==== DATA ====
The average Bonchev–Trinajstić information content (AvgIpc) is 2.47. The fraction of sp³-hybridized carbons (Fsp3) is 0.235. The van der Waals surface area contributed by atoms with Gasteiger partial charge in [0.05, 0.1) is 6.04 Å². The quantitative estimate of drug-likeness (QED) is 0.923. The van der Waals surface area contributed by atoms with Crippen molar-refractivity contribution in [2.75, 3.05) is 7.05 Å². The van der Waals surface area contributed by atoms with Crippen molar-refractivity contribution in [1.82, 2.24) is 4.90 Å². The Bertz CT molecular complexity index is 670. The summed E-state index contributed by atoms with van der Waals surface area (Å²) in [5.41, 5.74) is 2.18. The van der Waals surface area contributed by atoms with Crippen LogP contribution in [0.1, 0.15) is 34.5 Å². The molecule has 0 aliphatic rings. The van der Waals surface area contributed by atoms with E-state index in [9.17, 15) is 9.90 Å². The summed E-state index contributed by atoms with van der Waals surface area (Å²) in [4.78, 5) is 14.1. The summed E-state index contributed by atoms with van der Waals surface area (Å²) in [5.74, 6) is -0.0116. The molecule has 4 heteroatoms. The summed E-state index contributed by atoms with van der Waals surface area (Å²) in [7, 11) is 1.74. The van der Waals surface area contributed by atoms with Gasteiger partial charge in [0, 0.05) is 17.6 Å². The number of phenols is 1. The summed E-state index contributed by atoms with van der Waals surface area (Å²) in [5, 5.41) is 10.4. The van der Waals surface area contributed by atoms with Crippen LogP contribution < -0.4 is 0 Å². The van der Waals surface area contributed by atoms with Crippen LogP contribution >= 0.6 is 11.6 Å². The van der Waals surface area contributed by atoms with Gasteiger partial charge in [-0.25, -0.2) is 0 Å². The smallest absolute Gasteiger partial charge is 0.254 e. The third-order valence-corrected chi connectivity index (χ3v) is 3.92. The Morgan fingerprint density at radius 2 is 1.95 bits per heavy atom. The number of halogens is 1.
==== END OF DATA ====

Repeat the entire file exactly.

The average Bonchev–Trinajstić information content (AvgIpc) is 2.47. The fraction of sp³-hybridized carbons (Fsp3) is 0.235. The van der Waals surface area contributed by atoms with Gasteiger partial charge in [0.05, 0.1) is 6.04 Å². The quantitative estimate of drug-likeness (QED) is 0.923. The van der Waals surface area contributed by atoms with Crippen molar-refractivity contribution in [2.75, 3.05) is 7.05 Å². The van der Waals surface area contributed by atoms with Crippen molar-refractivity contribution in [1.82, 2.24) is 4.90 Å². The Bertz CT molecular complexity index is 670. The summed E-state index contributed by atoms with van der Waals surface area (Å²) in [5.41, 5.74) is 2.18. The van der Waals surface area contributed by atoms with Crippen LogP contribution in [0.1, 0.15) is 34.5 Å². The molecule has 0 aliphatic rings. The van der Waals surface area contributed by atoms with E-state index in [9.17, 15) is 9.90 Å². The summed E-state index contributed by atoms with van der Waals surface area (Å²) in [4.78, 5) is 14.1. The summed E-state index contributed by atoms with van der Waals surface area (Å²) in [5.74, 6) is -0.0116. The molecule has 4 heteroatoms. The summed E-state index contributed by atoms with van der Waals surface area (Å²) in [7, 11) is 1.74. The van der Waals surface area contributed by atoms with Gasteiger partial charge in [0, 0.05) is 17.6 Å². The number of phenols is 1. The summed E-state index contributed by atoms with van der Waals surface area (Å²) in [5, 5.41) is 10.4. The van der Waals surface area contributed by atoms with Crippen LogP contribution < -0.4 is 0 Å². The van der Waals surface area contributed by atoms with Crippen LogP contribution >= 0.6 is 11.6 Å². The van der Waals surface area contributed by atoms with Gasteiger partial charge in [-0.25, -0.2) is 0 Å². The smallest absolute Gasteiger partial charge is 0.254 e. The third-order valence-corrected chi connectivity index (χ3v) is 3.92. The Morgan fingerprint density at radius 2 is 1.95 bits per heavy atom. The number of halogens is 1.